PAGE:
Yemen’s warring factions hold prisoner swap talks in Jordan

The UN envoy Martin Griffiths said the three-day meeting aims to “finalize the list of prisoners and detainees to be released and exchanged.”
Tuesday 05/02/2019
The Houthi rebel delegation, right, and delegates of the internationally recognized Yemeni government hold talks on Yemen, in Amman, Jordan, Tuesday, Feb. 5, 2019. (AP)
The Houthi rebel delegation, right, and delegates of the internationally recognized Yemeni government hold talks on Yemen, in Amman, Jordan, Tuesday, Feb. 5, 2019. (AP)

LONDON - Yemen’s warring factions held a meeting to discuss a prisoner swap in the Jordanian capital Amman today, the office of United Nations special envoy Martin Griffiths said.

Representatives of the internationally recognised Yemeni government of president Abdrabbuh Mansur Hadi and the Iran-allied Houthi rebels met in an effort to discuss the prisoner swap deal, which was one of the points agreed upon at talks in Sweden in December, in addition to a ceasefire for the key port city of Hodeidah.

The UN envoy Martin Griffiths said the three-day meeting aims to “finalize the list of prisoners and detainees to be released and exchanged.”

He stressed that a breakthrough in the prisoners’ deal would give momentum to the rocky talks over Yemen’s crucial port of Hodeida, where a UN-brokered truce has witnessed multiple breaches.

“Success in this regard is not only of huge importance for those who will be released.. but also, for the broader political process in which we have hopes the parties will together resolve the issues that divide them and return Yemen to peace.” Griffiths said.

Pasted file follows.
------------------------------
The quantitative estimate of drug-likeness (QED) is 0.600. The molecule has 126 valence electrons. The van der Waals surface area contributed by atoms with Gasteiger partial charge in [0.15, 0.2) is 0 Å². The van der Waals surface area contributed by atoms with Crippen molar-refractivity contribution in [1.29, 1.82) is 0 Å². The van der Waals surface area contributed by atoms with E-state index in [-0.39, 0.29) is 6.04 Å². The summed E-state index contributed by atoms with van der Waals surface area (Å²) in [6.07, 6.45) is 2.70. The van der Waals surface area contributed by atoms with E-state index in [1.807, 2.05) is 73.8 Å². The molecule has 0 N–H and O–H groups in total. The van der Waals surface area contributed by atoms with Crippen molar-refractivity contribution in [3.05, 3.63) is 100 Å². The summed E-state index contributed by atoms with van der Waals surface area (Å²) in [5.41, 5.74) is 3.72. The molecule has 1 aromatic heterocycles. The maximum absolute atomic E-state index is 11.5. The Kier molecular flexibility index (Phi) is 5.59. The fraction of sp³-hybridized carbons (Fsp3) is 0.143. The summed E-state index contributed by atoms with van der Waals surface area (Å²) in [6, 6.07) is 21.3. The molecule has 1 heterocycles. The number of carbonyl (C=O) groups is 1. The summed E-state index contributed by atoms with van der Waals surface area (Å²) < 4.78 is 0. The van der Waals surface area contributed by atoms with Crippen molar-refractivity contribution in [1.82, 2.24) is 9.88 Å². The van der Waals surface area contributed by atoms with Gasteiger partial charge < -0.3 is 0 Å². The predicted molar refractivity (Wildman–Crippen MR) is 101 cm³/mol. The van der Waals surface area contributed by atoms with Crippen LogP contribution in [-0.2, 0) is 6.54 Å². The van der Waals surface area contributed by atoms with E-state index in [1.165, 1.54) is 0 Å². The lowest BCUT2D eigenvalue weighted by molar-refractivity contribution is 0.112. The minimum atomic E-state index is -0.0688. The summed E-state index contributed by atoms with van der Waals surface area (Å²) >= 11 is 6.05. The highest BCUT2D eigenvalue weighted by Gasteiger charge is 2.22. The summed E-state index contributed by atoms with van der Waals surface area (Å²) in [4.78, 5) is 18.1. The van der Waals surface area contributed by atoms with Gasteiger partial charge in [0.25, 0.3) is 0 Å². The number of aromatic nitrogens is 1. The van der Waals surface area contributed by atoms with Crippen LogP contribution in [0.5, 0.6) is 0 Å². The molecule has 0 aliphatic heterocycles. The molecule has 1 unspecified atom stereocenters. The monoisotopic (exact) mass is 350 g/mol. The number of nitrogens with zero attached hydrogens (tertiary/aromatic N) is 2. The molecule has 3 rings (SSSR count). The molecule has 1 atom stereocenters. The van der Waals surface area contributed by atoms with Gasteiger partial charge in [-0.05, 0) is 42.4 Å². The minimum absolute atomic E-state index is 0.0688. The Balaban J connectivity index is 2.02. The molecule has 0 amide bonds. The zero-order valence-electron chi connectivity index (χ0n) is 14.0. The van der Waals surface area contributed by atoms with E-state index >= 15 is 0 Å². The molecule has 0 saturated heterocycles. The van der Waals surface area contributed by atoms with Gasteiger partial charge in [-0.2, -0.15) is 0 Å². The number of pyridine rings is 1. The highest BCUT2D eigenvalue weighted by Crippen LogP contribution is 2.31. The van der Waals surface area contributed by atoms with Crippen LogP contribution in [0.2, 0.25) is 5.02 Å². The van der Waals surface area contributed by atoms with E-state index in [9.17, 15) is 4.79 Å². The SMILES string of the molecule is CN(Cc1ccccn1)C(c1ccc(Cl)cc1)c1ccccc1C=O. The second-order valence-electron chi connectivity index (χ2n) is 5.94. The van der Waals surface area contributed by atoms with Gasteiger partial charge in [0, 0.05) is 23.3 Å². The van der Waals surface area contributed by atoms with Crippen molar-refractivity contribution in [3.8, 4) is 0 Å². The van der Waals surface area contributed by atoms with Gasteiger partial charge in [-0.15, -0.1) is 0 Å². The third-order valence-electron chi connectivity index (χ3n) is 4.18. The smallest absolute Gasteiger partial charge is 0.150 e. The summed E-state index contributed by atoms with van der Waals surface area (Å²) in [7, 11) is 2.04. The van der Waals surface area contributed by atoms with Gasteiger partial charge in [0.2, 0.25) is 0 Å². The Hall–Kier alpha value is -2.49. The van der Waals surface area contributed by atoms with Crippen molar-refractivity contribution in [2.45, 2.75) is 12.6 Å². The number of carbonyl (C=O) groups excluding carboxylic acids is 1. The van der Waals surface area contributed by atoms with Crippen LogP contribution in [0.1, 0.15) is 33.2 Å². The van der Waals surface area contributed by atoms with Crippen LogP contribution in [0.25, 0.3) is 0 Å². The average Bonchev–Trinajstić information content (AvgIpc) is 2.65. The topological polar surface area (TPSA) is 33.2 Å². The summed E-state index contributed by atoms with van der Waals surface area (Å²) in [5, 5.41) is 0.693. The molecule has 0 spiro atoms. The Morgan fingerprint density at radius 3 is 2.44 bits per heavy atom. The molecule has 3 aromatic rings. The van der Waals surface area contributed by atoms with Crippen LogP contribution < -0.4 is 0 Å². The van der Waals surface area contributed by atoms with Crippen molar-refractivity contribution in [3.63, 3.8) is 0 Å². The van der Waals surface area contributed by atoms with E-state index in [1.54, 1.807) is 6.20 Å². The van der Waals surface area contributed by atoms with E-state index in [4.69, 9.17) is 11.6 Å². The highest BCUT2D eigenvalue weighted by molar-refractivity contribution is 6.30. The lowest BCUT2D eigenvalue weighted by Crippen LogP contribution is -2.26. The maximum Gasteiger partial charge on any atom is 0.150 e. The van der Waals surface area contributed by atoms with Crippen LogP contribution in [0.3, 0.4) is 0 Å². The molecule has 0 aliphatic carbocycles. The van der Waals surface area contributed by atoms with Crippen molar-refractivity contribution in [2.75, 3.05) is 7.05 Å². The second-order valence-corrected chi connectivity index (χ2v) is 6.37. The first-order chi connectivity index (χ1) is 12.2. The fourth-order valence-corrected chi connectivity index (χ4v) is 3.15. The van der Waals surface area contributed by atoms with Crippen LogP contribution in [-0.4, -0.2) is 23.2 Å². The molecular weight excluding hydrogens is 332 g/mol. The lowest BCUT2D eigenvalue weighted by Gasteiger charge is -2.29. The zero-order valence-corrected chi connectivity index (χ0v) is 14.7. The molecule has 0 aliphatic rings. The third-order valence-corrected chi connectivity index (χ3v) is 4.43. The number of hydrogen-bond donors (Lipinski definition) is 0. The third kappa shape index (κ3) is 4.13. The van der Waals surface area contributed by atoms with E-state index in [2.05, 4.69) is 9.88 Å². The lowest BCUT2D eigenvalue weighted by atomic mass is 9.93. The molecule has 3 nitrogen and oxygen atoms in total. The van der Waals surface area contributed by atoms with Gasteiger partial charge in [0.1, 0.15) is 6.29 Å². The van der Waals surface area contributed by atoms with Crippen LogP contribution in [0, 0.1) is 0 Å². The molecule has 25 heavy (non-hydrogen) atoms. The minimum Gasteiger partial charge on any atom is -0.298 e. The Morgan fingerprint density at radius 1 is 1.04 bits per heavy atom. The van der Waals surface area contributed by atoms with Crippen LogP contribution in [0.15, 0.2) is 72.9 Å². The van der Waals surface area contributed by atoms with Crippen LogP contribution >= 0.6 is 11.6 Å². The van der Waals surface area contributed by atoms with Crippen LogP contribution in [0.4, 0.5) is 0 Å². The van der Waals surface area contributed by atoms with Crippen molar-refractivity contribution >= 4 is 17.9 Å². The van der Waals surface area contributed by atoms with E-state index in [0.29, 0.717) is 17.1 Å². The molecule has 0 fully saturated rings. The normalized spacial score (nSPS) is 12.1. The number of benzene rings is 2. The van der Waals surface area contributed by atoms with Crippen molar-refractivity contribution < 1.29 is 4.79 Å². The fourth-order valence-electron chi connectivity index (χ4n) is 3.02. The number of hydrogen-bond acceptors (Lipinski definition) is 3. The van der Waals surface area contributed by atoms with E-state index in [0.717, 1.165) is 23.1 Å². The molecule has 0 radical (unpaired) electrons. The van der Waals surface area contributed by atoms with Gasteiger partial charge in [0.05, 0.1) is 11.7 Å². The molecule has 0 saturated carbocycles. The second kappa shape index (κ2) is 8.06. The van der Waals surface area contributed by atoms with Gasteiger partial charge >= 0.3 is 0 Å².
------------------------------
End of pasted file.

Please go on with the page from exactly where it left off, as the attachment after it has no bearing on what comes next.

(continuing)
The Amman prisoner negotiations will verify names of about 15,000 prisoners exchanged by both sides, some of whom include Saudis and other nationals fighting on the government side.

The head of the International Committee of the Red Cross (ICRC) whose agency would oversee the operation, was cautiously optimistic. Implementing the deal could take weeks and involve the repatriation of third country nationals.

“Trust doesn’t come from one day to another. It is a difficult process and we know this is work in progress,” ICRC President Peter Maurer told the two warring sides at the start of the talks.

Experts say that the deal signed in Sweden is problematic because of its vague wording on which force will take control over Hodeidah, which is currently held by the Houthis. As for the prisoners’ deal, there were no guarantees that the Houthis would stop arresting civilians from their homes to use as bargaining chips.

Rival factions also met on February 3rd, to discuss a ceasefire agreement, on board a ship docked off the coast of the strategic port of Hodeidah, the Al Arabiya TV News reported.

The meeting of the joint coordination committee was headed by Retd Gen Patrick Cammaert, the outgoing head of the UN observer mission.

According to Al Arabiya, the discussions began at 1000 local time (0700 gmt) and quoted a source in the joint committee as saying that the rebels had refused in the first session of talks to discuss means to ensure the implementation of an agreed ceasefire, “using as an excuse the continuation of air strikes.”

Meanwhile ahead of the talks, the Hadi government said that its forces had foiled the smuggling of a shipment of “rockets, explosives and drones” into rebel-controlled capital Sana’a, reported the pan-Arab daily Asharq al-Awsat.

The cargo was intercepted and seized in the province of Marib, east of Sanaa, Mohammed bin Aboud al-Sharif, the first undersecretary of the Yemeni Interior Ministry, told the newspaper.

Al-Sharif said that the weapons were being transported on medium-sized trucks and were seized after a tip-off the ministry had received. He added that the shipment had entered the country through the eastern side, controlled by the government, the report quoted the Yemeni official as saying.

According to Al-Sharif, “a number of people involved” in the operation had been arrested and referred to the judiciary, the report added.